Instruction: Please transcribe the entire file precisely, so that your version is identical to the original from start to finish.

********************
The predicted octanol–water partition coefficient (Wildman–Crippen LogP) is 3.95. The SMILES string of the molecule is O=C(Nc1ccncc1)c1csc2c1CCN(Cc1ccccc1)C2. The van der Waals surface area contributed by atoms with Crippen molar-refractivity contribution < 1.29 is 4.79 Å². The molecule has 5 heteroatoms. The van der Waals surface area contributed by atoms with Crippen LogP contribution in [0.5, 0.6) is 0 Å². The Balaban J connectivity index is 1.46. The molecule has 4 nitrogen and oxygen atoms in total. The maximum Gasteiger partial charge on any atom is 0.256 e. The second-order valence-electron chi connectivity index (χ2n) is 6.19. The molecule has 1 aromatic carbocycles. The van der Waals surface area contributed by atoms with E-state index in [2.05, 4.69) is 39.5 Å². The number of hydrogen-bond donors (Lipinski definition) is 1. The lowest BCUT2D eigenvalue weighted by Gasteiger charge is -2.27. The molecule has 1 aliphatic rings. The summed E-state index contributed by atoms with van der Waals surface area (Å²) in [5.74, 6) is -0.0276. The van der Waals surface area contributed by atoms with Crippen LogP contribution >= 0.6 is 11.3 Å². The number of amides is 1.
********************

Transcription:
The predicted octanol–water partition coefficient (Wildman–Crippen LogP) is 3.95. The SMILES string of the molecule is O=C(Nc1ccncc1)c1csc2c1CCN(Cc1ccccc1)C2. The van der Waals surface area contributed by atoms with Crippen molar-refractivity contribution < 1.29 is 4.79 Å². The molecule has 5 heteroatoms. The van der Waals surface area contributed by atoms with Crippen LogP contribution in [0.5, 0.6) is 0 Å². The Balaban J connectivity index is 1.46. The molecule has 4 nitrogen and oxygen atoms in total. The maximum Gasteiger partial charge on any atom is 0.256 e. The second-order valence-electron chi connectivity index (χ2n) is 6.19. The molecule has 1 aromatic carbocycles. The van der Waals surface area contributed by atoms with E-state index in [2.05, 4.69) is 39.5 Å². The number of hydrogen-bond donors (Lipinski definition) is 1. The lowest BCUT2D eigenvalue weighted by Gasteiger charge is -2.27. The molecule has 1 aliphatic rings. The summed E-state index contributed by atoms with van der Waals surface area (Å²) in [5.74, 6) is -0.0276. The van der Waals surface area contributed by atoms with Crippen LogP contribution >= 0.6 is 11.3 Å². The number of amides is 1.